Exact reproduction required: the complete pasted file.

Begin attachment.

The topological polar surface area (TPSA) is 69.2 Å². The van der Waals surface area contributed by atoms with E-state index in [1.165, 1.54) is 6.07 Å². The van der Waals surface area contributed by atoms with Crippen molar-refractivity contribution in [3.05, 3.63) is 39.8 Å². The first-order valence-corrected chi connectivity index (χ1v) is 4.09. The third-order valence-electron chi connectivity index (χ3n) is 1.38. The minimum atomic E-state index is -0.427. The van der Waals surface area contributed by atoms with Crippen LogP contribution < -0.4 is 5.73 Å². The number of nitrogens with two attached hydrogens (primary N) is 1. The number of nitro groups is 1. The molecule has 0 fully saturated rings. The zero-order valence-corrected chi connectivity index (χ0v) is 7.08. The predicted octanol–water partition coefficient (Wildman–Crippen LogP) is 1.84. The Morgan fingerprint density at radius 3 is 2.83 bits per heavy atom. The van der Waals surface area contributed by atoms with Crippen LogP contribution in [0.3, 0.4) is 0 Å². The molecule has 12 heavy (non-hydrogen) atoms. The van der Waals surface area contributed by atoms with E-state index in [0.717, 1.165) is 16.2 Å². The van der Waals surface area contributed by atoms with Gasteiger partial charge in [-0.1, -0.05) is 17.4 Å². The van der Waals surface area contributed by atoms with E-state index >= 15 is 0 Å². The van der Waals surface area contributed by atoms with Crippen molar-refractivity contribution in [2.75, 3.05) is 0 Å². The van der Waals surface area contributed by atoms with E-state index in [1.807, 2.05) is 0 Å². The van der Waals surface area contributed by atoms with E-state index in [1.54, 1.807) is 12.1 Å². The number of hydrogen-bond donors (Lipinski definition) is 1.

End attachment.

The topological polar surface area (TPSA) is 69.2 Å². The van der Waals surface area contributed by atoms with E-state index in [1.165, 1.54) is 6.07 Å². The van der Waals surface area contributed by atoms with Crippen molar-refractivity contribution in [3.05, 3.63) is 39.8 Å². The first-order valence-corrected chi connectivity index (χ1v) is 4.09. The third-order valence-electron chi connectivity index (χ3n) is 1.38. The minimum atomic E-state index is -0.427. The van der Waals surface area contributed by atoms with Crippen LogP contribution < -0.4 is 5.73 Å². The number of nitrogens with two attached hydrogens (primary N) is 1. The number of nitro groups is 1. The molecule has 0 fully saturated rings. The zero-order valence-corrected chi connectivity index (χ0v) is 7.08. The predicted octanol–water partition coefficient (Wildman–Crippen LogP) is 1.84. The Morgan fingerprint density at radius 3 is 2.83 bits per heavy atom. The van der Waals surface area contributed by atoms with Crippen LogP contribution in [0.3, 0.4) is 0 Å². The molecule has 12 heavy (non-hydrogen) atoms. The van der Waals surface area contributed by atoms with E-state index in [0.717, 1.165) is 16.2 Å². The van der Waals surface area contributed by atoms with Gasteiger partial charge in [-0.1, -0.05) is 17.4 Å². The van der Waals surface area contributed by atoms with E-state index >= 15 is 0 Å². The van der Waals surface area contributed by atoms with Crippen molar-refractivity contribution in [2.75, 3.05) is 0 Å². The van der Waals surface area contributed by atoms with E-state index in [1.807, 2.05) is 0 Å². The van der Waals surface area contributed by atoms with E-state index in [1.54, 1.807) is 12.1 Å². The number of hydrogen-bond donors (Lipinski definition) is 1.